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ADHD and Dyslexia – Meds and Reading Intervention

From Toronto:

“Stimulant medication produced expected beneficial effects on hyperactive/impulsive behavioral symptoms (reported by classroom teachers) but none on reading. Children receiving a reading program showed greater gains than controls on multiple standardized measures of reading and related skills (regardless of medication status)….”

Sixty-five children (7–11 years in age) were assigned randomly to one of three […]

Issue 13 Dec 31 2016 Dyslexic Advantage Premium

It’s out!  Latest Issue – Thinking Differently – Discussion of New Research from MIT re: Dyslexia, Dyslexic Innovator Behind SWATCH, Susan Butcher, 4x Iditarod Champion, Math: Showing Not Saying, Latest Research About Dyslexia and Adaptation – Repetition as a Poor Way to Teach Dyslexics, Dyscalculia & Dyslexia, Why Slow Processing, How to Teach Writing to […]

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Latest Research: Repetition As a Poor Way to Teach Dyslexics [Premium]

In groundbreaking research, researchers at MIT or the Massachusetts Institute of Technology reported that dyslexic children and adults have “a diminished ability to acclimate to a repeated input in their paper titled “Dysfunction of Rapid Neural Adaption in Dyslexia.” Like many research papers, dyslexia is seen through a negative lens (‘dysfunction’) and the take-home points […]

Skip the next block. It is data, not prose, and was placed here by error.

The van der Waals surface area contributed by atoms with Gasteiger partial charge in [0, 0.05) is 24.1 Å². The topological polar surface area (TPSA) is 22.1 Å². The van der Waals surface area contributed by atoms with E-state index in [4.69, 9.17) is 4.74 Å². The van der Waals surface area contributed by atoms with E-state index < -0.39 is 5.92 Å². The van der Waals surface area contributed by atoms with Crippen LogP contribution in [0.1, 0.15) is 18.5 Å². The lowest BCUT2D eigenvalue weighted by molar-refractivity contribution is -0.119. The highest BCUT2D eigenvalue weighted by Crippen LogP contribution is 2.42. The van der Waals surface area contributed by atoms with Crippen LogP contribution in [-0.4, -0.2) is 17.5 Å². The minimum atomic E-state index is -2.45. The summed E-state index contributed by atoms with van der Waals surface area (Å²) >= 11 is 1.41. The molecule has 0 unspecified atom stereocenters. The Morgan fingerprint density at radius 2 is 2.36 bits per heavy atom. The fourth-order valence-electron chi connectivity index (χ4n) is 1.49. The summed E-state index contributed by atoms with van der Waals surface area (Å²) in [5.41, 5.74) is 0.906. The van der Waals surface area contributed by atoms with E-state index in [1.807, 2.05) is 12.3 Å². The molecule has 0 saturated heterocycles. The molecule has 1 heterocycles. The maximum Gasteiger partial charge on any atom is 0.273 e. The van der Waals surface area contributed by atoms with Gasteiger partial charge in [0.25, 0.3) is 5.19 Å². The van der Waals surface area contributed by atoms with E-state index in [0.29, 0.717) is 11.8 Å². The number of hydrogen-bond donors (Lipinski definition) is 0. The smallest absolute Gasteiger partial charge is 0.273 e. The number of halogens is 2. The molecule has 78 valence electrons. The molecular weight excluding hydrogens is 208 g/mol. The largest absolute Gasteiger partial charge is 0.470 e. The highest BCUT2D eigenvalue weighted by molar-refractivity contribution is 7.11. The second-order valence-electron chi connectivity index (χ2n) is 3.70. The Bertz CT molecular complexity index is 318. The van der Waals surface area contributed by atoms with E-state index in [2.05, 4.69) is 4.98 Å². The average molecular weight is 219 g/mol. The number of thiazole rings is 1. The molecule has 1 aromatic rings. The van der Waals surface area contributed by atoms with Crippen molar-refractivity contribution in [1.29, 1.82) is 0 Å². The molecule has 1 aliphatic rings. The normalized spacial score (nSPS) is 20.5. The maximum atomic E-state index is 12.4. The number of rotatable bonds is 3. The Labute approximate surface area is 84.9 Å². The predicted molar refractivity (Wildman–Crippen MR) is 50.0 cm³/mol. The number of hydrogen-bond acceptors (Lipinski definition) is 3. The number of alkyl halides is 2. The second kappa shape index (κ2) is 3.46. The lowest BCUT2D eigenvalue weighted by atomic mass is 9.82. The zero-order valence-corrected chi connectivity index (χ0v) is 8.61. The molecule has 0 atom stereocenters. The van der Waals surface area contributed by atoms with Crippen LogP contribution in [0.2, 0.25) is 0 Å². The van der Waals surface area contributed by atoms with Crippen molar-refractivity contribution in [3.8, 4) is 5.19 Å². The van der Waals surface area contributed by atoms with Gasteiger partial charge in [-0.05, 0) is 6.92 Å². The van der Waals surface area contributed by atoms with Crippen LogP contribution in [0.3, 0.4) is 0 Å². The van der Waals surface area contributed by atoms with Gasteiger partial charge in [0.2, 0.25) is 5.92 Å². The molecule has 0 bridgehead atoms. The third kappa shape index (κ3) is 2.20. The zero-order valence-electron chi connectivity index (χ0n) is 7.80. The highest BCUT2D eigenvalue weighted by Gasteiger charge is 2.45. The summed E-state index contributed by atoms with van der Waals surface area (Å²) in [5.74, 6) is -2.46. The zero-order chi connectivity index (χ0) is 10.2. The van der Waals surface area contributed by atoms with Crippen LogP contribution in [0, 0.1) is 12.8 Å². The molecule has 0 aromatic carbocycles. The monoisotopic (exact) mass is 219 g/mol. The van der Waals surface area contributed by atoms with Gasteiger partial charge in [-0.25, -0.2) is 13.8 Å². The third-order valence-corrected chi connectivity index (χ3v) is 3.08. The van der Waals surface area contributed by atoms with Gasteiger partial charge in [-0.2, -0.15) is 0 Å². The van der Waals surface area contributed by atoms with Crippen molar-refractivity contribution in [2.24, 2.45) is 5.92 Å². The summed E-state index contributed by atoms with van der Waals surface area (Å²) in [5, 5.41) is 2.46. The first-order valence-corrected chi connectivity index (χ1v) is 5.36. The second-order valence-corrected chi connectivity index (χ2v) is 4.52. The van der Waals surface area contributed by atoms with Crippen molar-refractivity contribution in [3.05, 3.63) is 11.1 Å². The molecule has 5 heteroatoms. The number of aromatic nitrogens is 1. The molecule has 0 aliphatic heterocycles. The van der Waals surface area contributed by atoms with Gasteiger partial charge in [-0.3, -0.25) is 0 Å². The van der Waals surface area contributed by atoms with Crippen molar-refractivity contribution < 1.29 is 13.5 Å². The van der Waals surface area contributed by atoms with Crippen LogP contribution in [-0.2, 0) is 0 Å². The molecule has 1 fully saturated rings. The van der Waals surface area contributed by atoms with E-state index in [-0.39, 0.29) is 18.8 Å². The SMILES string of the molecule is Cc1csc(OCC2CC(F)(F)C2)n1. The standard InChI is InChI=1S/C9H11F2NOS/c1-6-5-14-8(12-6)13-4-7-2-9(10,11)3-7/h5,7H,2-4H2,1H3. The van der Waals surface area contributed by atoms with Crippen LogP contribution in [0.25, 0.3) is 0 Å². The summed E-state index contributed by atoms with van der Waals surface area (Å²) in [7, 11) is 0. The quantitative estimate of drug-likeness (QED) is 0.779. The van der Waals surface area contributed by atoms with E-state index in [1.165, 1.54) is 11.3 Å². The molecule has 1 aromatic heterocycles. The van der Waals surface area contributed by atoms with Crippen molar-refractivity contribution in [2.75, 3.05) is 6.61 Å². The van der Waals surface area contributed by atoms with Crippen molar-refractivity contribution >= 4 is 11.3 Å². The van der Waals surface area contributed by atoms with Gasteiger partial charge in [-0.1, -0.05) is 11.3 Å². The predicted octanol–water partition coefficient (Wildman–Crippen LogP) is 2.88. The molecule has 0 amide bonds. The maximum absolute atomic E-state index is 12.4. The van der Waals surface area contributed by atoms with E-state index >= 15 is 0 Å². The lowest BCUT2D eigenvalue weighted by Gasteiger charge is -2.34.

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The Fight over Rote Math

 If you think you’ve been hearing conflicting information about rote math in the news or from schools, you’re absolutely right. The fight is spilling over into educational policy makers and makers of standardized tests such as the College Board. For dyslexic and dyscalculic students the risk is of being caught in the middle.

This past […]

Math and Dyslexia: Dyslexic Advantage Talks to Stanford & Georgetown Experts Tanya Evans and Michael Ullman

   

Last week, I had a chance to chat with Stanford’s Tanya Evans and Georgetown’s Michael Ullman about their recent research paper about procedural learning and math.

In their paper, their definition of procedural learning relates to the type of learning that requires practice…so much of the early steps of doing mathematical calculations would presumably fall […]